August 16, 2010
– Comments (6) |
RELATED TICKERS: PFE
My thoughts on this question. I welcome all respectful/ informed feedback.
Same reason (fear and stupidity) the market did not like MCD, XOM and NEM in 2003. Growth story over MCD 2-28-03 close at $13.61, today $71+. Too big, not handling Mobil acquisition well, XOM 2-28-03 $34.02, today near $60. Gold does not have any real demand anymore, NEM 2-28-03 $27.33, today $57+. And this increase excludes dividends paid over the last 7 + years.
Today a wise person would take PFE, COP and V over an investment in a 10 year treasury.
I think the "Boomers aging" effect will turn back towards quality dividend payers. Retirees/near retirees looking for income could buy a 10-year Treasury yielding 2.7 or so or a 10-year high quality corporate yielding just a hair more - or they can earn the same or more with a quality dividend paying stock.
Some comparisons:JNJ - stock yield 3.7%JNJ's new 10-year yield at current market 2.9%Ridiculous disconnect here, JNJ could improve cash flow by floating debt and buying back stock.MCD - stock yield and new 10-year both yield 3.1%
XOM -Stock yield 2.9%, bonds maturing in 2018 about the same.
The difference? The stock payouts will go up; the bond yields won't.
Income investors will start to look at the discrepancy and come to the conclusion that blue chip stocks are a much better income value than either Treasuries or high quality corporates.
Good article and thanks for the chance to link to mine :)
Disclosure - Long JNJ and MCD.
Thanks for the comment. I dismissed it summarily in the article, but I do think share sales by boomers could potentially slow.
rd80, I dont understand that logic...obviously the company plans on moving faster than the rates they pay out to bondholders, otherwise the company would be losing money.
What if the stock loses capital appreciation, or the dividend needs to be cut? Then the bond yield is more safe.
While I do not disagree that blue chips > bonds, your statement makes it seem that stocks pay a dividend and are guaranteed to go up, and that bonds just stay flat...but forgetting that stocks also drop.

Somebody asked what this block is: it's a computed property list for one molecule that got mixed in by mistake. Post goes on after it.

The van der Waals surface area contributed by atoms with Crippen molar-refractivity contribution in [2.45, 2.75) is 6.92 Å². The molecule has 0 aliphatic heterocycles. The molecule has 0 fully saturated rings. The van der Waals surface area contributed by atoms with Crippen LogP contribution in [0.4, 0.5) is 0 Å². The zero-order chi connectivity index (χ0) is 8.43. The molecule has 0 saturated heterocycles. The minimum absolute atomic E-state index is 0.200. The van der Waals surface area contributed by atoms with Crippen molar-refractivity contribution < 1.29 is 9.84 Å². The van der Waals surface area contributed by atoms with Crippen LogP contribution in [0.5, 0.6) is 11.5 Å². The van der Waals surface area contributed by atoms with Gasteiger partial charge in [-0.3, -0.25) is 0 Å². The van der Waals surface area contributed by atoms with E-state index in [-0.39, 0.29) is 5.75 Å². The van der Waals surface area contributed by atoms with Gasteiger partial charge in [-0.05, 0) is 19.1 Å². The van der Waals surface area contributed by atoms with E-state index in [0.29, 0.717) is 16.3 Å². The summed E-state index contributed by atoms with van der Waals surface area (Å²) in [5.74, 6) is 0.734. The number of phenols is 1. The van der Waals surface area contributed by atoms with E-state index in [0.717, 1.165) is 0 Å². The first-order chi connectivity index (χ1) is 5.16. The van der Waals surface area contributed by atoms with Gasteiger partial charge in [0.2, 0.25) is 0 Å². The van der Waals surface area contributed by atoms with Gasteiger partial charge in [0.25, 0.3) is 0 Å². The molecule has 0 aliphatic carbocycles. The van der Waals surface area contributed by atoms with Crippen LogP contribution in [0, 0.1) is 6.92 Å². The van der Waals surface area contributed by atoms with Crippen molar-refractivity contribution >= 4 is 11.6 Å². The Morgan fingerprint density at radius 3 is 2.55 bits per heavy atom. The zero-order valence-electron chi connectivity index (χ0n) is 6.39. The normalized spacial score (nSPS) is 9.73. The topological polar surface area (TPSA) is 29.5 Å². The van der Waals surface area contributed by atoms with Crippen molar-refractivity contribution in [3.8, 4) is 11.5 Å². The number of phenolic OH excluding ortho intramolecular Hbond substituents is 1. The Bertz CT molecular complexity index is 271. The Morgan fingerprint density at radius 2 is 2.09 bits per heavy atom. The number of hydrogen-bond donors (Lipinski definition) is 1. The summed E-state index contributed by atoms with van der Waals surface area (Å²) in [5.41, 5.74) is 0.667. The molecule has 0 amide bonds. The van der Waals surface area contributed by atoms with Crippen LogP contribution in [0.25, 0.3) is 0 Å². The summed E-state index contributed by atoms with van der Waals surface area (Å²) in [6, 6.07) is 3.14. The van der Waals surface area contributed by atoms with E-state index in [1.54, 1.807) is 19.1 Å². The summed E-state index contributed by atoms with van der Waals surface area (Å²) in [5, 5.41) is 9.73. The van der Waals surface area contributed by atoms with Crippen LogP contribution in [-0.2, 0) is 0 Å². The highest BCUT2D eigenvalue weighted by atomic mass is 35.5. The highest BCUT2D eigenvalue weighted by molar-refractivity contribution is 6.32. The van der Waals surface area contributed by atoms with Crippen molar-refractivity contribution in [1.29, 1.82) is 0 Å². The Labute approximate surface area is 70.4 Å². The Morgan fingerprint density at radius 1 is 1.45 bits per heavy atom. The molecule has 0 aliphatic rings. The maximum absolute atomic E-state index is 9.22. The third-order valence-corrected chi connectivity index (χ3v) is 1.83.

Sorry, I just saw that you responded in the other thread where I posted that.
Still, capital gains aren't a definite thing.
It's investor psyche plain and simple. You have had two bubbles in the last decade which have shown traders the temptations that can be had from 100% gains month over month.
You've begun to crack the surface in that we have a decisive shift between boomers retiring and selling off their holdings and a new wave of speculators from the bubble era jumping in and out of what they deem are the most volatile companies they can find (which in most cases are not going to be blue-chip high yielding stocks). There's an inherent distrust in long-term holding right now as the last decade has shwon us that value will be wiped out whether you're a trader or an investor.
You also need to factor in the channels that lead to investment have really opened up over the last decade. There wasn't anything in the way of tools to research non-blue chip companies prior to 1998-2000. The internet and online brokerage accounts opened up a vast amount of information to this new group of speculators and has vastly changed the game. People want to lead and want to be ahead of the wave of money. If they're buying the same thing everyone else is buying the chance that they will be ahead of everyone else drastically diminishes.
There's a few tangents for you to consider...